I came across an interesting read the other day when researching future data security laws and regulations. The article I came across, titled "The Legal Defensibility Era," discussed the legal defensibility doctrine and its application in the information security arena. The whole premise of legal defensibility is to look beyond the check-the-box compliance mentality and build an information security program based on a reasonable standard of care for a particular organization. One of the intended benefits of building a security program based on reasonability is to lower one's liability risk.
It is apparent in today's compliance atmosphere that most organizations will do only the minimum necessary as required by law or regulation to secure themselves. Worse yet, other organizations will fail to implement any information security program either because most laws and regulations don't apply to them or they decided to accept all risk and push their luck.
What exacerbates this already complex problem is the myriad of different laws and regulations facing each organization. With so many laws and regulations out in the wild, it's not surprising for information security departments to feel overwhelmed and create unplanned and improvised programs protecting only the proverbial "low hanging fruit." Furthermore, risk management, when conducted improperly, could share some of the blame for poor security practices. If a proper risk rating cannot be ascertained during the risk assessment, improper decision making such as risk acceptance that greatly raises risk appetite or mitigating a risk that should have been accepted can occur.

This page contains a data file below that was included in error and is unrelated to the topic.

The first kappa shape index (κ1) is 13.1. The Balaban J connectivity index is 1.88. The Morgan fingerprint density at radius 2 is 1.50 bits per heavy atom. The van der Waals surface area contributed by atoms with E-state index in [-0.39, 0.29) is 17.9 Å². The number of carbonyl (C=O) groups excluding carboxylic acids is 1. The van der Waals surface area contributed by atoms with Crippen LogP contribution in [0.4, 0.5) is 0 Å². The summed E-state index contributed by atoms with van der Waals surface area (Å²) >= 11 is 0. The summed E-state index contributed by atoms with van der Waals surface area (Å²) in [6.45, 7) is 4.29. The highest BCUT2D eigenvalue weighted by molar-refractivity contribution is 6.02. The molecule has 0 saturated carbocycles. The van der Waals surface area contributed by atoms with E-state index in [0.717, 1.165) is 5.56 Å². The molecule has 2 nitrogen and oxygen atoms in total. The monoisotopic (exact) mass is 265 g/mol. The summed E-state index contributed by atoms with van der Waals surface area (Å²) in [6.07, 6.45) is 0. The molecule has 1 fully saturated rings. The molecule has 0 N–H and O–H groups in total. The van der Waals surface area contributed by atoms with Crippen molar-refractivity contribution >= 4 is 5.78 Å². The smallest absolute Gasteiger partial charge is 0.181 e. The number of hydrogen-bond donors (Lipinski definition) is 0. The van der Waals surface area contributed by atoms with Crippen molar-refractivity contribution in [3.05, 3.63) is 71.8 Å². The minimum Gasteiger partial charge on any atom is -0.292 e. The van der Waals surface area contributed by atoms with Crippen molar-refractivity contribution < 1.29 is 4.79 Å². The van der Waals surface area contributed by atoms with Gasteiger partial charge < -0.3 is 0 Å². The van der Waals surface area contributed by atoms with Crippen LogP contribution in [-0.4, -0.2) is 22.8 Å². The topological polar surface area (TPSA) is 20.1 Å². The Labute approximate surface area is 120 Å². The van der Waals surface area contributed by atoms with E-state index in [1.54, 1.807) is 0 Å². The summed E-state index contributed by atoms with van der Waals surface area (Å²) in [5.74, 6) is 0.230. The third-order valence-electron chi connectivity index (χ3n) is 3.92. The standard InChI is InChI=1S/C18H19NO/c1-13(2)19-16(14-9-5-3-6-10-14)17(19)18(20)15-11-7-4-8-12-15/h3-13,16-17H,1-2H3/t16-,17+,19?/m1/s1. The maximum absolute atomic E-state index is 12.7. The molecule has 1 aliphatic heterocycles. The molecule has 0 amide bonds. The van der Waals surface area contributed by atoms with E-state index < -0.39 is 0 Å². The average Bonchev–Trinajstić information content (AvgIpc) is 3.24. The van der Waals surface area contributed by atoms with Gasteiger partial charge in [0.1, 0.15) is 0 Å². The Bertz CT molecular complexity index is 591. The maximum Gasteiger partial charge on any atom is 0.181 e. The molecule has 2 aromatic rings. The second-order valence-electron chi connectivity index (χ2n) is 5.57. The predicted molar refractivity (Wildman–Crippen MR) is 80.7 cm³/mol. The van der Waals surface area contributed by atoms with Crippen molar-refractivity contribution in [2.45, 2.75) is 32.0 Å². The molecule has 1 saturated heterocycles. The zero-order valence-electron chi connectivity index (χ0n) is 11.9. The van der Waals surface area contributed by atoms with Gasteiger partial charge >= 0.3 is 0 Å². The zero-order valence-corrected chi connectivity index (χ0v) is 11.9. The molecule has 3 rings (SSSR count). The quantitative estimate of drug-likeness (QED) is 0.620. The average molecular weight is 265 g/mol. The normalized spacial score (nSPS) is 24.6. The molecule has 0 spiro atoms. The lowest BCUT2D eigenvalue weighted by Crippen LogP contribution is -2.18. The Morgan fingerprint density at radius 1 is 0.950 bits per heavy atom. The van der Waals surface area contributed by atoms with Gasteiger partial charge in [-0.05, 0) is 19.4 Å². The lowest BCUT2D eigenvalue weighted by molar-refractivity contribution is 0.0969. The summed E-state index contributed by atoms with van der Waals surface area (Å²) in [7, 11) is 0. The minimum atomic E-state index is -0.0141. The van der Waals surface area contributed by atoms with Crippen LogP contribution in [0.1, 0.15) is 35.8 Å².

Now, I'm not saying risk management and the patchwork of laws and regulations have no place in legal defensibility, because they do. Risk management is a very important spoke in the legal defensibility wheel as it demonstrates one is acting reasonably when it comes to securing their information. Also, a law is a law; if you have to follow it, then you have to follow it. However, only following the minimum requirements of any law or regulation won't necessarily make your organization more secure. In fact, in may even give you a false sense of assurance.
What legal defensibility will provide in the above situations is a reasonable standard to maintain a defense to potential lawsuits or fines if there is a breach in their information security. For instance, an organization that follows only the "minimum necessary" mentality may realize after a proper legal defensibility assessment that their current state of security was not adequate and would not meet a "reasonable" standard. In this situation their entire information security program may be worthless if it cannot provide a shield for them in a legal or regulatory action.
For example, a certain regulation may have stipulated the implementation of only some type of access controls, but let's assume it would have been more reasonable to also implement some sort of encryption feature. Consequently, the legal system may carry an unfavorable opinion of your security program for not implementing an encryption solution should a breach occur and may even view your organization as being incompetent. This could result in higher liability expenses, fees, and fines. This is especially true if the law or regulation does not provide a safe harbor for meeting the minimum requirements.